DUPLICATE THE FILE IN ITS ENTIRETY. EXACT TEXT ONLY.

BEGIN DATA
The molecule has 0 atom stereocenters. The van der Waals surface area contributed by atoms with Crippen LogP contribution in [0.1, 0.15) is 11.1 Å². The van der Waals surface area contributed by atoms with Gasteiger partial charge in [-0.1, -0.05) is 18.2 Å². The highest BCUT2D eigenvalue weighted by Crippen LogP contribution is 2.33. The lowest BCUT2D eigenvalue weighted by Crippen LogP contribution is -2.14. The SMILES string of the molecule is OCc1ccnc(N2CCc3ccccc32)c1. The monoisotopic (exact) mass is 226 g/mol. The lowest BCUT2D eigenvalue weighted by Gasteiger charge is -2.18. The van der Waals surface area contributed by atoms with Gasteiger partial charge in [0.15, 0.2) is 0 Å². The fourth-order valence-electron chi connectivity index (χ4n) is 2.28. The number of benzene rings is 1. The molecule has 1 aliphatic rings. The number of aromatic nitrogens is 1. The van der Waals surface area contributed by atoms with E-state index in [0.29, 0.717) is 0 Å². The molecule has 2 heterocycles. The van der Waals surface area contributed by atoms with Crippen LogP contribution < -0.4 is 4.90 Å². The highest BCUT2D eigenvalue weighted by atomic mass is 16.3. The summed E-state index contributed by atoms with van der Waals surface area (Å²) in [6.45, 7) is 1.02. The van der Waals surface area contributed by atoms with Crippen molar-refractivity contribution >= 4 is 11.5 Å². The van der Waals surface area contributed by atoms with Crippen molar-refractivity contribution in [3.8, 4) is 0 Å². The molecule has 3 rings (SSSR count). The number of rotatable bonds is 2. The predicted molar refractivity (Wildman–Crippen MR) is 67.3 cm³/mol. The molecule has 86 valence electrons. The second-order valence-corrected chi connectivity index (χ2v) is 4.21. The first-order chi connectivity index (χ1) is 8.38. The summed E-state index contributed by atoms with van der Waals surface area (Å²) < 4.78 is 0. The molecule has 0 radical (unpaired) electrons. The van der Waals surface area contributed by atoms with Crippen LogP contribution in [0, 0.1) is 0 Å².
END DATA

The molecule has 0 atom stereocenters. The van der Waals surface area contributed by atoms with Crippen LogP contribution in [0.1, 0.15) is 11.1 Å². The van der Waals surface area contributed by atoms with Gasteiger partial charge in [-0.1, -0.05) is 18.2 Å². The highest BCUT2D eigenvalue weighted by Crippen LogP contribution is 2.33. The lowest BCUT2D eigenvalue weighted by Crippen LogP contribution is -2.14. The SMILES string of the molecule is OCc1ccnc(N2CCc3ccccc32)c1. The monoisotopic (exact) mass is 226 g/mol. The lowest BCUT2D eigenvalue weighted by Gasteiger charge is -2.18. The van der Waals surface area contributed by atoms with Gasteiger partial charge in [0.15, 0.2) is 0 Å². The fourth-order valence-electron chi connectivity index (χ4n) is 2.28. The number of benzene rings is 1. The molecule has 1 aliphatic rings. The number of aromatic nitrogens is 1. The van der Waals surface area contributed by atoms with E-state index in [0.29, 0.717) is 0 Å². The molecule has 2 heterocycles. The van der Waals surface area contributed by atoms with Crippen LogP contribution < -0.4 is 4.90 Å². The highest BCUT2D eigenvalue weighted by atomic mass is 16.3. The summed E-state index contributed by atoms with van der Waals surface area (Å²) in [6.45, 7) is 1.02. The van der Waals surface area contributed by atoms with Crippen molar-refractivity contribution >= 4 is 11.5 Å². The van der Waals surface area contributed by atoms with Crippen molar-refractivity contribution in [3.8, 4) is 0 Å². The molecule has 3 rings (SSSR count). The number of rotatable bonds is 2. The predicted molar refractivity (Wildman–Crippen MR) is 67.3 cm³/mol. The molecule has 86 valence electrons. The second-order valence-corrected chi connectivity index (χ2v) is 4.21. The first-order chi connectivity index (χ1) is 8.38. The summed E-state index contributed by atoms with van der Waals surface area (Å²) < 4.78 is 0. The molecule has 0 radical (unpaired) electrons. The van der Waals surface area contributed by atoms with Crippen LogP contribution in [0, 0.1) is 0 Å².